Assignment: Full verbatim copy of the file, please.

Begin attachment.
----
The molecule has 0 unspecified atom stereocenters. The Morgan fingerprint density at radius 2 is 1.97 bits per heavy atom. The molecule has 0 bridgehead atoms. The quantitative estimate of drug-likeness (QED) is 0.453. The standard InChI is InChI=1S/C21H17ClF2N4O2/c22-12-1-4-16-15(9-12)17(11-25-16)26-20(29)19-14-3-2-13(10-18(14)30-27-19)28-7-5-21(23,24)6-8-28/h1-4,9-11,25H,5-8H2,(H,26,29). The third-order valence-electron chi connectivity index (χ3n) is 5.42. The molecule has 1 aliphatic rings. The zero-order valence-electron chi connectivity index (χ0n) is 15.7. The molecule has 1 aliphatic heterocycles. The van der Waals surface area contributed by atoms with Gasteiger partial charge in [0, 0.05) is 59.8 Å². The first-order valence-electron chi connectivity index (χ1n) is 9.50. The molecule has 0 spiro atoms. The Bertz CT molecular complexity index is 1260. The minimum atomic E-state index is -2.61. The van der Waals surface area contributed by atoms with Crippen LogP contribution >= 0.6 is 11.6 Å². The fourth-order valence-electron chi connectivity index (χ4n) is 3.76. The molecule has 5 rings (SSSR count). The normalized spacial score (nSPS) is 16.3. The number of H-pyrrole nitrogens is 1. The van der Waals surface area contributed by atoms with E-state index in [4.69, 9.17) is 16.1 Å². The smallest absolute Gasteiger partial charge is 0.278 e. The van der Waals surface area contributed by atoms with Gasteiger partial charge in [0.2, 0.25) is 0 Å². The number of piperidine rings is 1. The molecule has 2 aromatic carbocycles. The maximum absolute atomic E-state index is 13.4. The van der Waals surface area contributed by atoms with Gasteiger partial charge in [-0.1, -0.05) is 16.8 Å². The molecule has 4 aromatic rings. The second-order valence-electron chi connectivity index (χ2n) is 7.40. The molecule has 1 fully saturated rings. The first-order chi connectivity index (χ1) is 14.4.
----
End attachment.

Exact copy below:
The molecule has 0 unspecified atom stereocenters. The Morgan fingerprint density at radius 2 is 1.97 bits per heavy atom. The molecule has 0 bridgehead atoms. The quantitative estimate of drug-likeness (QED) is 0.453. The standard InChI is InChI=1S/C21H17ClF2N4O2/c22-12-1-4-16-15(9-12)17(11-25-16)26-20(29)19-14-3-2-13(10-18(14)30-27-19)28-7-5-21(23,24)6-8-28/h1-4,9-11,25H,5-8H2,(H,26,29). The third-order valence-electron chi connectivity index (χ3n) is 5.42. The molecule has 1 aliphatic rings. The zero-order valence-electron chi connectivity index (χ0n) is 15.7. The molecule has 1 aliphatic heterocycles. The van der Waals surface area contributed by atoms with Gasteiger partial charge in [0, 0.05) is 59.8 Å². The first-order valence-electron chi connectivity index (χ1n) is 9.50. The molecule has 0 spiro atoms. The Bertz CT molecular complexity index is 1260. The minimum atomic E-state index is -2.61. The van der Waals surface area contributed by atoms with Crippen LogP contribution >= 0.6 is 11.6 Å². The fourth-order valence-electron chi connectivity index (χ4n) is 3.76. The molecule has 5 rings (SSSR count). The normalized spacial score (nSPS) is 16.3. The number of H-pyrrole nitrogens is 1. The van der Waals surface area contributed by atoms with E-state index in [4.69, 9.17) is 16.1 Å². The smallest absolute Gasteiger partial charge is 0.278 e. The van der Waals surface area contributed by atoms with Gasteiger partial charge in [0.2, 0.25) is 0 Å². The number of piperidine rings is 1. The molecule has 2 aromatic carbocycles. The maximum absolute atomic E-state index is 13.4. The van der Waals surface area contributed by atoms with Gasteiger partial charge in [-0.1, -0.05) is 16.8 Å². The molecule has 4 aromatic rings. The second-order valence-electron chi connectivity index (χ2n) is 7.40. The molecule has 1 fully saturated rings. The first-order chi connectivity index (χ1) is 14.4.